Food pH & PRAL
Whether a food has an alkalizing effect on the body (the pH of the metabolic end product of the food), rather than whether it is acidic in its original state, determines its impact on overall wellness. This so-called Potential Renal Acid Load (PRAL) is assigned to 100g (3.5 oz) of every food, and the PRAL of a food portion is determined by multiplying PRAL by the total weight of the food consumed. A high/positive PRAL indicates that the food produces more acid, while a low/negative PRAL reflects an alkalizing effect. The amounts of five nutrients in foods determine their PRAL calculations. Protein and phosphorus are acid-inducing during metabolism, while potassium, magnesium and calcium contribute to an alkaline environment.
Research to date supports the viewpoint that high-PRAL foods are more taxing on the kidneys (and thus on the body overall), in that they require them to work harder to excrete the acid produced in order to maintain acid-base balance. The simplest dietary guideline is to eat less acid-producing foods and the right kind of protein in the right portions (no more than 6oz of high-PRAL protein at a single meal). Thus, it is ideal to consume: (1) low amounts of high-PRAL beef, poultry, fish, shellfish, dairy, some grains, and all forms of sugar, (2) higher amounts of neutral water and raw, unprocessed oils, low-PRAL vegetables, fruits, nuts, certain beans, and Celtic/Himalayan salts (in moderate amounts), and moderate PRAL lentils, eggs, and unprocessed soy (preferably organic). The DASH (Dietary Approaches to Stop Hypertension) and Mediterranean diets follow these guidelines. For those who wish to fashion their own low-PRAL diets, the website alkascore.com can simplify the process.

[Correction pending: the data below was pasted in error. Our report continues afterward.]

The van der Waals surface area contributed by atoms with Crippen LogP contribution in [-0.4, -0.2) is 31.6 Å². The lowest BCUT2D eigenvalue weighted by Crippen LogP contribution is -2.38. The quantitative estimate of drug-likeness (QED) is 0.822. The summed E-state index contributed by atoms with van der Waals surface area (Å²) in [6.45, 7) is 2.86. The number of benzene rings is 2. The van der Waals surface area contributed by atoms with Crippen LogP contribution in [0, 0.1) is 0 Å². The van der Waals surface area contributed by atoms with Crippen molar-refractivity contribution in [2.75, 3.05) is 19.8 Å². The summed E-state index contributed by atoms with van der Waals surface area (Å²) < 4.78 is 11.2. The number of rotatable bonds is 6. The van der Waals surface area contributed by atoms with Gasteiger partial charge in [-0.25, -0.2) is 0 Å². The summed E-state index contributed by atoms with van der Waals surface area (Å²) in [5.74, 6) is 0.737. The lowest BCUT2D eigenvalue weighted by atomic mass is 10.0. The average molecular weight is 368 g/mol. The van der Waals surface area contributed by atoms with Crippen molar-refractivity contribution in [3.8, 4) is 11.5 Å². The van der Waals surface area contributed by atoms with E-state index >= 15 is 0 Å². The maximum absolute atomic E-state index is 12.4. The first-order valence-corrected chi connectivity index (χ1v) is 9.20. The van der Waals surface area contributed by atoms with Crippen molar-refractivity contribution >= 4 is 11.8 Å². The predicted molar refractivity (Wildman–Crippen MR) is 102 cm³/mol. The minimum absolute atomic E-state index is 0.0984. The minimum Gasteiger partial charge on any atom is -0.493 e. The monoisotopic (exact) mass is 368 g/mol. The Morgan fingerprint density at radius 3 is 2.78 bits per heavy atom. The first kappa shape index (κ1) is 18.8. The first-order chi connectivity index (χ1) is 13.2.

The Impact of a High PRAL Diet on Health
Research to date has established that high-PRAL diets cause low-grade metabolic acidosis in the body, which not only reduces the body’s ability to combat and remove toxins, but also compromises cellular energy production. Metabolic acidosis is thus associated with the development of multiple metabolic alterations, including increased inflammation and pain, insulin resistance, diabetes, hypertension and other cardiovascular conditions, chronic kidney disease, bone disorders, low muscle mass, and excess cortisol production.